The Tennessee Titans Should Cut Star Runner Chris Johnson

Nate DunlevyGuest ColumnistJanuary 15, 2013

Chris Johnson has to go.

Johnson isn't a bad player or a bad person, but he has to go.

The Tennessee Titans are faced with a difficult decision when it comes to their star runner. On one hand, Johnson is one of the team's biggest stars and has produced at least 1,000 yards in all five of his seasons.

On the other hand, Johnson is the quintessential boom/bust runner whose final season totals don't reveal how unreliable he is from game to game. In eight of the 16 games he played, he picked up fewer than 60 yards rushing.

In just under a month, the Titans will have to decide whether or not to pay Johnson $10 million to play in 2013. That's an enormous sum for a 1,200-yard back who averaged under three yards a carry in seven different games last year. They can save $9 million by parting ways with him before February 9.

Johnson simply doesn't fit with the direction the Titans are moving with Jake Locker.

Tennessee is in the process of incorporating Steve McNair 2.0 into the offense. Locker bears great similarities to the famed Titans quarterback of the late-1990s and early-2000s. He struggles some with his accuracy, but makes great plays with his legs and has a big arm.

Of course McNair leaned heavily on the running of Eddie George, especially early in his career. While George was overrated in many ways, he was consistent. He could be counted on for his 3.5 yards a carry week in and week out. That kind of mediocre consistency creates a dependability around which you can build an offense.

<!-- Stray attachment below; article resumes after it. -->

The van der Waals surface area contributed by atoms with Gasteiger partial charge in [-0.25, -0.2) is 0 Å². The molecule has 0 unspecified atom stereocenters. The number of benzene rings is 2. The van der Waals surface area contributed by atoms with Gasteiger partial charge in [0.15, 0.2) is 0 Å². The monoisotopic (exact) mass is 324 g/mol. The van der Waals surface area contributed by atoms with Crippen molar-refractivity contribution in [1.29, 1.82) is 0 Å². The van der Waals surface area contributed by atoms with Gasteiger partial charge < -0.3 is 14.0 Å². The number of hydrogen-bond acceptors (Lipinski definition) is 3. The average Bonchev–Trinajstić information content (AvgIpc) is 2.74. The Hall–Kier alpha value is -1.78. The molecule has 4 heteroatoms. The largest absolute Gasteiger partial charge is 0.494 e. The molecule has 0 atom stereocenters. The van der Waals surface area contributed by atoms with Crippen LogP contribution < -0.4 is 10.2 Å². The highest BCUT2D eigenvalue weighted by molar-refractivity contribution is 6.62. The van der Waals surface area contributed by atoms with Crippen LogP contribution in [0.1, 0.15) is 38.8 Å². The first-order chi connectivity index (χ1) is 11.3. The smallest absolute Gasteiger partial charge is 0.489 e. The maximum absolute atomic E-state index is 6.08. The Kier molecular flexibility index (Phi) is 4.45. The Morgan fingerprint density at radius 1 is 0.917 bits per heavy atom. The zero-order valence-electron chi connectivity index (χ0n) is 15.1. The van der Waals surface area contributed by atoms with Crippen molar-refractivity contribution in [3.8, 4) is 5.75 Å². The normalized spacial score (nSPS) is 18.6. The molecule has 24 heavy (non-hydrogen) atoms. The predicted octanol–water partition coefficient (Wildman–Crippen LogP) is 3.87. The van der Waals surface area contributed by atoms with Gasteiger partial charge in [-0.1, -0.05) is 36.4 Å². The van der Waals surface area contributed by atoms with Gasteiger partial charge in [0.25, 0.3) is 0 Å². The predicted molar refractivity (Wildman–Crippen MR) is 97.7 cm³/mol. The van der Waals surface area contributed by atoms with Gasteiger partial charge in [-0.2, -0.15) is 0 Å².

Johnson offers none of that to the Titans. His big carries are breathtaking, but his runs for losses kill drives. He's a great weapon, but Tennessee doesn't seem to be building the kind of offense that will take full advantage of everything he has to offer. Locker doesn't have the accuracy to move the chains consistently if put in bad down/distance situations.

Age is going to be an issue soon as well. Johnson will turn 28 in the 2013 season. He likely still has two to three solid years left in him, but he's also the kind of player who relies entirely on his speed. Once he loses even a step, his value will plummet.

Ultimately, the question is whether the Titans can replace Johnson's production for less than the cost of keeping him. They've only accounted for only a small part of his $20 million signing bonus, so it would cost a couple of million extra against the cap to let him go.

The issue comes down to real-world dollars. The money they gave him in 2011 is already gone and shouldn't be factored in. Moving forward, they have to decide if Johnson is worth the big money next year and the years after.

It's highly doubtful Johnson would land a $10 million a year deal on the open market, meaning the Titans are currently overpaying.

The team would be smart to cut bait now, accept the slight cap hit and move on in a different direction.

Of course, with Mike Munchak's job on the line, they'll probably do the opposite of smart.

It's unlike Johnson goes anywhere. He's still productive enough to sell keeping him to a fanbase anxious to win in 2013.

Instead of getting right with the cap and freeing up resources for the future, the Titans will keep rolling the dice with Johnson.

If they bust, everyone's job goes boom.